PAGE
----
The existence of reduced or lost earning capacity will often determine whether or not maintenance is awarded, with the goal of maintenance being to help bridge the gap until the lost earning capacity is regained or minimized.
Factor 10: The presence of children of the marriage in the respective homes of the parties.
Old DRL 236 B(6)(a)(10)
The presence of children will generally in itself not determine whether or not maintenance will be awarded, but children will play a significant factor when combined with the financial circumstances of the parties.
Factor 11: The care of the children or stepchildren, disabled adult children or stepchildren, elderly parents or in-laws that has inhibited or continues to inhibit a party's earning capacity.
Old DRL 236 B(6)(a)(11)
The existence of family members of either spouse, who inhibited a party's ability to earn income is a factor that will be considered by the court. This is a separate factor from the presence of children. See Factor 10 above.
Factor 12: The inability of one party to obtain meaningful employment due to age or absence from the workforce.
Old DRL 236 B(6)(a)(12)
The inability to work and the level of income available from working as it relates to to age or the length of time away from the workforce will both be a factor in determining maintenance.
Factor 13: The need to pay for exceptional additional expenses for the child/children, including but not limited to, schooling, day care and medical treatment.
Old DRL 236 B(6)(a)(13)
Child expenses can be a factor in determining maintenance, even though these expenses may already be part of a child support award under DRL 240.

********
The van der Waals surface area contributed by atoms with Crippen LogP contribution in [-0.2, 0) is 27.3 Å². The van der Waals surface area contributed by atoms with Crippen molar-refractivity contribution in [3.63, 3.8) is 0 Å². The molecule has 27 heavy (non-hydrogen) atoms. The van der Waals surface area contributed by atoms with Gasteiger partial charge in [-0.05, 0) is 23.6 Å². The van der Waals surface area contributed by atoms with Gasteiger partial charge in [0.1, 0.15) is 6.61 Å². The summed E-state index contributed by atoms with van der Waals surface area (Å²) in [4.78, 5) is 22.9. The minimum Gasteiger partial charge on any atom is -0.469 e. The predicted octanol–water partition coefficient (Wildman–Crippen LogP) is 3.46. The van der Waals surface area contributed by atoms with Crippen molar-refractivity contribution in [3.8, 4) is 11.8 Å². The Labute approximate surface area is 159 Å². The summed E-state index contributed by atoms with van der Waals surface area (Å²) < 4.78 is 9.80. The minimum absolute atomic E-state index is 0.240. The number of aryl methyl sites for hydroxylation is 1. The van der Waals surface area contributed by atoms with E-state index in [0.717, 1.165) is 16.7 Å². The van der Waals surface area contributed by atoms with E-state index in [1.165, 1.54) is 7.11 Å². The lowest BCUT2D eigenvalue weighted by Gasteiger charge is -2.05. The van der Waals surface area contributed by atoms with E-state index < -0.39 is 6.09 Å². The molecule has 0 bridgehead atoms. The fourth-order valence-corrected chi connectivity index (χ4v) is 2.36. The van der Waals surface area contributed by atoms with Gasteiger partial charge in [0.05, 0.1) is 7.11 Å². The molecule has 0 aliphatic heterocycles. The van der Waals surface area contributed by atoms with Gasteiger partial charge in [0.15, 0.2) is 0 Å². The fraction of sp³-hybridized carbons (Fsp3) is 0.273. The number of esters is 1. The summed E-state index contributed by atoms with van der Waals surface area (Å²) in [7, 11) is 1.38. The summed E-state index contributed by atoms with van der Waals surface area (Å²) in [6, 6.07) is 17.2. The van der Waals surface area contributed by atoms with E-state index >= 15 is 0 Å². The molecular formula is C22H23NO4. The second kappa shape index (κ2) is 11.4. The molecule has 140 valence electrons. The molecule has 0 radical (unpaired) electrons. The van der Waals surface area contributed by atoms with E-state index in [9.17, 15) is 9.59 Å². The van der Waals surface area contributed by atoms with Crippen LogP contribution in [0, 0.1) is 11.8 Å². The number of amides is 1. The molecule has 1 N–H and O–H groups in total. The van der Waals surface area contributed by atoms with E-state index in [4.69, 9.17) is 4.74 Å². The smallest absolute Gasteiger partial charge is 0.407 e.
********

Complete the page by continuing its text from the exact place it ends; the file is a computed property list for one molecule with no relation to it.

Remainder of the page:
Factor 14: The tax consequences to each party.
Old DRL 236-B(6)(a)(14)
Mindful of the fact that at the time the statute was in effect, maintenance was a tax deduction to the paying spouse and was income to the recipient spouse, the courts would consider the tax implications to each spouse. Experts may be needed in complex situations to fully understand the tax impacts.
Factor 15: The equitable distribution of marital property.
DRL 236 B(6)(a)(15)
Any property award under equitable distribution may be a factor considered by the court in determining maintenance.
Factor 16: Contributions and services of the party seeking maintenance as a spouse, parent, wage earner and homemaker, and to the career or career potential of the other party.
DRL 236 B(6)(a)(16)
Contributions refers to both the financial and non financial contributions made to the marriage and to other spouse. Payments for school, the use of marital funds to form a business are examples of financial contribution, while taking care of children to allow the other spouse the time to advance his or her own career is an example of a non financial contribution.
Factor 17: The wasteful dissipation of marital property by either spouse.
DRL 236 B(6)(a)(17)
Wasteful dissipation of marital assets by a spouse may be offset by awarding the other spouse an award of maintenance.
Factor 18: The transfer or encumbrance made in contemplation of a matrimonial action without fair consideration.
DRL 236 B(6)(a)(18)
Transfers made in contemplation of a divorce case for less than fair market value can be offset by an award of maintenance.
Factor 19: The loss of health insurance benefits upon dissolution of the marriage, and the availability and cost of medical insurance for the parties.
DRL 236 B(6)(a)(19)
The loss of insurance benefits and the cost of obtaining new insurance can be a factor in determining maintenance.
Factor 20: Any other factor which the court shall expressly find to be just and proper.
DRL 236 B(6)(a)(20)
A "catch all" factor, the court may consider anything else it deems relevant.
The amount and duration of maintenance is a matter committed to the sound discretion of the trial court, and every case must be determined on its own unique facts, keeping in mind the overall purpose of most maintenance awards is to allow a spouse to become self sufficient. See Galanopoulos v Galanopoulos (Second Department 2017)
The article "Post Divorce Maintenance for Divorces Commenced Prior to January 23, 2016" is provided as a free educational service by J. Douglas Barics, attorney at law, and does not constitute legal advice. Legal advice may only come from a qualified attorney who is familiar with the facts and circumstances of a specific case.
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J. Douglas Barics, Esq. â€“ Divorce, family, matrimonial, trial and appeals lawyer in Long Island, New York.